In this tutorial, you built a simple chat application with an aesthetic UI. You learned how easy it is to use CometChat and how powerful features like user presence, sending messages, etc can be implemented with not so much effort in a very clean and optimized way. This allows you, as a developer, to focus on the business logic and things that matter most rather than spending time on technical difficulties and minor issues.

I hope you found this tutorial helpful. Don’t forget to check the official documentation of CometChat Pro to explore further. Find the complete source code of Chaty app and this tutorial here on GitHub.

Originally published at https://www.cometchat.com on July 29, 2019.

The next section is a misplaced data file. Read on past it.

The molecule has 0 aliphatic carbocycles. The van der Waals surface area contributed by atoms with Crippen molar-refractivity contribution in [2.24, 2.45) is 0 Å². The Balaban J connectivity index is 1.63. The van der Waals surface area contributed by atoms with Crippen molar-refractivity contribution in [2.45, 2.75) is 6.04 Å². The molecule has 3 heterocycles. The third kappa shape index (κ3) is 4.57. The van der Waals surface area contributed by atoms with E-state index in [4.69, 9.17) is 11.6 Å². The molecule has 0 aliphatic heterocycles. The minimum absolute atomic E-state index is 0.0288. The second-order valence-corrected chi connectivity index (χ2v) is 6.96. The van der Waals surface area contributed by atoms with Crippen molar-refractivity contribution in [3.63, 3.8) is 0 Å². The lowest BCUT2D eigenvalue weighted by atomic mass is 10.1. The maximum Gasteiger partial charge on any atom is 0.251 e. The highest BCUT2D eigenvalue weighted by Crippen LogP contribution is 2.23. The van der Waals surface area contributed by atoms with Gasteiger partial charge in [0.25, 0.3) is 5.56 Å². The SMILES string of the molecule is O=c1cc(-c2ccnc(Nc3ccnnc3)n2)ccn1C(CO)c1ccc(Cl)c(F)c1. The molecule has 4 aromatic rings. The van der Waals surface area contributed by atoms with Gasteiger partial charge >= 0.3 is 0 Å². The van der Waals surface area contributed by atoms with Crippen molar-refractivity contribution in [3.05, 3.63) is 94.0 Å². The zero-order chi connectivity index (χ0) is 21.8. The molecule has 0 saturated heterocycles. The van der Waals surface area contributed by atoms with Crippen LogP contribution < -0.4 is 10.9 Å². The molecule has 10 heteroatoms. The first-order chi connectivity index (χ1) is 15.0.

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Wajahat Karim is a graduate from NUST, Islamabad, an experienced mobile developer, an active open source contributor, and co-author of two books Learning Android Intents and Mastering Android Game Development with Unity. In his spare time, he likes to spend time with his family, do experiments on coding, loves to write about lots of things (mostly on blog and medium) and is passionate contributor to open source. In June 2018, one of his library became #1 on Github Trending. His libraries have about 2000 stars on Github and are being used in various apps by the developers all around the globe. Follow him on Twitter and Medium to get more updates about his work in Writing, Android and Open Source.

Also, if you have any questions you’d like him to answer, contact him through his website at wajahatkarim.com with DEAR WAJAHAT in the subject line.